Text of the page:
Russia’s defence ministry has revealed a host of occupations it says will be exempted from conscription aimed at boosting its war effort in Ukraine.
Around 300,000 citizens face being called up as part of the drive.
The move has prompted a rush toward borders as young men attempt to flee to evade the draft.
Announcing the exemptions on Friday, Russia’s defence ministry said employers must compile a list of workers who meet the criteria and submit it to its offices.
But it accepted some sectors had to be excluded to “ensure the work of specific high-tech industries, as well as Russia’s financial system”.
Some commentators have observed that the text of the mobilization decree has been left vague – potentially allowing it to be widened if necessary.
And one paragraph remains entirely classified. Kremlin Spokesperson Dmitry Peskov said on Friday this referred to the total number of Russians that could be conscripted, which he said could not be disclosed.
Earlier, the independent newspaper Novaya Gazeta had reported – citing an unnamed government source – that the redacted section allowed for a call-up of up to a million people, rather than the reported 300,000.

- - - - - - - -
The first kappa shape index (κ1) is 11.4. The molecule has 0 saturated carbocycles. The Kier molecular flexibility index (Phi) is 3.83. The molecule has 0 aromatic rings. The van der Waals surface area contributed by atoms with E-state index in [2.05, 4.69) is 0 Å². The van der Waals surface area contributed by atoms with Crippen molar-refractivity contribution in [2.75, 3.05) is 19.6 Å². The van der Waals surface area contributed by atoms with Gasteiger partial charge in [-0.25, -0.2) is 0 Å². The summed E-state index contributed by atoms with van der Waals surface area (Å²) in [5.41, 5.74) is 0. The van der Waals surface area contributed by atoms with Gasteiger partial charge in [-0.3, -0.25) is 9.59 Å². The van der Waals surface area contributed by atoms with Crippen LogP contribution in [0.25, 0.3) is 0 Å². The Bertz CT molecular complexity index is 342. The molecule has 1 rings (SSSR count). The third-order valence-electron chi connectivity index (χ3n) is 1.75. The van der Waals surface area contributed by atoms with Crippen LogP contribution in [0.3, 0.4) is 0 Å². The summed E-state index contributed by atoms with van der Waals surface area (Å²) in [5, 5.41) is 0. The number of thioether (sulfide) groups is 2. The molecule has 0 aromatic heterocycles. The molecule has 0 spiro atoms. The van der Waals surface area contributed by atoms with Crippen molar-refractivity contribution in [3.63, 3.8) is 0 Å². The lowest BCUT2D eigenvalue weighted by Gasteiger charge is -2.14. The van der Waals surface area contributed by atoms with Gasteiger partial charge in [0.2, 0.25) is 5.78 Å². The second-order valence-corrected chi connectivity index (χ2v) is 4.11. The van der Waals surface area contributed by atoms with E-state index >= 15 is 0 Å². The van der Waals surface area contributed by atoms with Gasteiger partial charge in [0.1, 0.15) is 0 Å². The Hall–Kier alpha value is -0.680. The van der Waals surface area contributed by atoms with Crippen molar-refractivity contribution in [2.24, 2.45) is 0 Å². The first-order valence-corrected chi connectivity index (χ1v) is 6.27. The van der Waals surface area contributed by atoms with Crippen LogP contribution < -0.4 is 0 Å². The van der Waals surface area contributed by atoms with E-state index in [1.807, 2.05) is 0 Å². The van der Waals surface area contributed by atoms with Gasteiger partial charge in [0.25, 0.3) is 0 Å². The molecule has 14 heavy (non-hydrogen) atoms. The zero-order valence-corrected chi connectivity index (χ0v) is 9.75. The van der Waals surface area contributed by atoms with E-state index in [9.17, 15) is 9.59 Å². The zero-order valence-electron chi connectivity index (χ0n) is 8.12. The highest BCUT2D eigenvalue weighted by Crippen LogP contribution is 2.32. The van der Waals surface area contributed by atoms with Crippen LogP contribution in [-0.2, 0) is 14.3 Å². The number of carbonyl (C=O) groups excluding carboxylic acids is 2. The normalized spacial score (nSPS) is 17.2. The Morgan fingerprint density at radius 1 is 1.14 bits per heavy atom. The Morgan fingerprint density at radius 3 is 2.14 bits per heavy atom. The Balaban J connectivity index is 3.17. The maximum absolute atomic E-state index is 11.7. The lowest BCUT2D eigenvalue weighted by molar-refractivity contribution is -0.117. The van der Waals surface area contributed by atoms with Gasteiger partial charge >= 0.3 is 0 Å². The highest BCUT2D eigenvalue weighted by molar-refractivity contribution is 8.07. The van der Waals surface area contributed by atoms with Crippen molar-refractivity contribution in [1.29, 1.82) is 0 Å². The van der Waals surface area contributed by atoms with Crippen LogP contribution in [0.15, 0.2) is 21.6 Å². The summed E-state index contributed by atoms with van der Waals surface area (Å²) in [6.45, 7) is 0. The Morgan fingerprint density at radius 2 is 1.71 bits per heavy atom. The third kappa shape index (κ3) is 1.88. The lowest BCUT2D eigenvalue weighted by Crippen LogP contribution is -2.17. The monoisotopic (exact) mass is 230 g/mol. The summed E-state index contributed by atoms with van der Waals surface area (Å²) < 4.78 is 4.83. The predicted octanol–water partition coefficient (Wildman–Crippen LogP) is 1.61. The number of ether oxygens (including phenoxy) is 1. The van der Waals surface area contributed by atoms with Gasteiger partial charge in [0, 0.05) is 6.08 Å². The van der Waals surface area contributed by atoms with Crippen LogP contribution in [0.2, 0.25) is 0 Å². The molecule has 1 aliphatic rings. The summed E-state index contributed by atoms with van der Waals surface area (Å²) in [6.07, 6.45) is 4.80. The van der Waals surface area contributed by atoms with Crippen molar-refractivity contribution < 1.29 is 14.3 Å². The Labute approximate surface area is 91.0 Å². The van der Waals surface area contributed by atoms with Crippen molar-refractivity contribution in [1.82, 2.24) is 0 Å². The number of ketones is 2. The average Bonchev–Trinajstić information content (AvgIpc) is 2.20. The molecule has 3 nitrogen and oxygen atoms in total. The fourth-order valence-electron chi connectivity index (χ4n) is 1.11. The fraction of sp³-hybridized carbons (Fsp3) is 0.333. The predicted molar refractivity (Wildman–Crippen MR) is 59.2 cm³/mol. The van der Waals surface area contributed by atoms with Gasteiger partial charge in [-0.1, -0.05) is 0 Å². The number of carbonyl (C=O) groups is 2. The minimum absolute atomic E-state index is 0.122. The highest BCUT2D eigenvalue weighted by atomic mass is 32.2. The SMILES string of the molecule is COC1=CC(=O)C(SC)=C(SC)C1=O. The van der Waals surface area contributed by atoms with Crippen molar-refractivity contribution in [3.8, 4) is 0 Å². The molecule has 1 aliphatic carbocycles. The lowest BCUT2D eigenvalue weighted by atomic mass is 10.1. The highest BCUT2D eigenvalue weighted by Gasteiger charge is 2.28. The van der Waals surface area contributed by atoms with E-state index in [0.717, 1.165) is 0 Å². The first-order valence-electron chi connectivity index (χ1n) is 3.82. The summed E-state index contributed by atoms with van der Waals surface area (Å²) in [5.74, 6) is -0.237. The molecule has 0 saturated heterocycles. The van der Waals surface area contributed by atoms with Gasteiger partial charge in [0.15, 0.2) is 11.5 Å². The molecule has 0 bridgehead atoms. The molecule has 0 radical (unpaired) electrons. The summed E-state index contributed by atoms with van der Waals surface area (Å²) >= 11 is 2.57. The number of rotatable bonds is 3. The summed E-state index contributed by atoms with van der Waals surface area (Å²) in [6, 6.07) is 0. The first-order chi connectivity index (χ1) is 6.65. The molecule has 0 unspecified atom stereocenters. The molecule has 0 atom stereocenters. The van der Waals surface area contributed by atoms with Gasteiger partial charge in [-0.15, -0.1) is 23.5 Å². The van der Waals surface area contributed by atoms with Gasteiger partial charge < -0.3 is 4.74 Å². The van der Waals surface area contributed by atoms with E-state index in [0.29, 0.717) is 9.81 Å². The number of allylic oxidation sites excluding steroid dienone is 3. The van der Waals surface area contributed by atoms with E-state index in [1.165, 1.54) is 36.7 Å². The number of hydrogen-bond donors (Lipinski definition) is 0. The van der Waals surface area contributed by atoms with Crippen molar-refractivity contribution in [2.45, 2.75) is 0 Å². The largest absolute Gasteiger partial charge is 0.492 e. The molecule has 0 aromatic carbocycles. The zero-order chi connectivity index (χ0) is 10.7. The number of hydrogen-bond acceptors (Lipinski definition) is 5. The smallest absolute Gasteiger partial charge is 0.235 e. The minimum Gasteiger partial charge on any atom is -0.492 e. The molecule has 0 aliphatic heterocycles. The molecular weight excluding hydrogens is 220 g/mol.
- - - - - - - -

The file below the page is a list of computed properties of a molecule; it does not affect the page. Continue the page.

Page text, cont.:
Others have cast doubt on the truth of the Kremlin’s pledges to limit the draft. Just two weeks ago Mr. Peskov told reporters that there had been “no discussion” of mobilization by Russian leaders.
And across the country, reports have been emerging of Russian men who do not meet the criteria being called up by local recruiting officers. The Russian daily newspaper Kommersant reported that men previously exempted from service for health reasons had been called up by the local commander in the Siberian region of Irkutsk.
Elsewhere, Russian men are continuing to try to flee the country to avoid being called up by recruiters for the country’s first military mobilization since World War Two.
In the south, miles-long queues of traffic have formed at the border crossing between Russia and Georgia.
Some of those heading into the neighbouring country have used bicycles to bypass lines of cars and evade a ban on crossing on foot, with others reporting waits of up to 12 hours.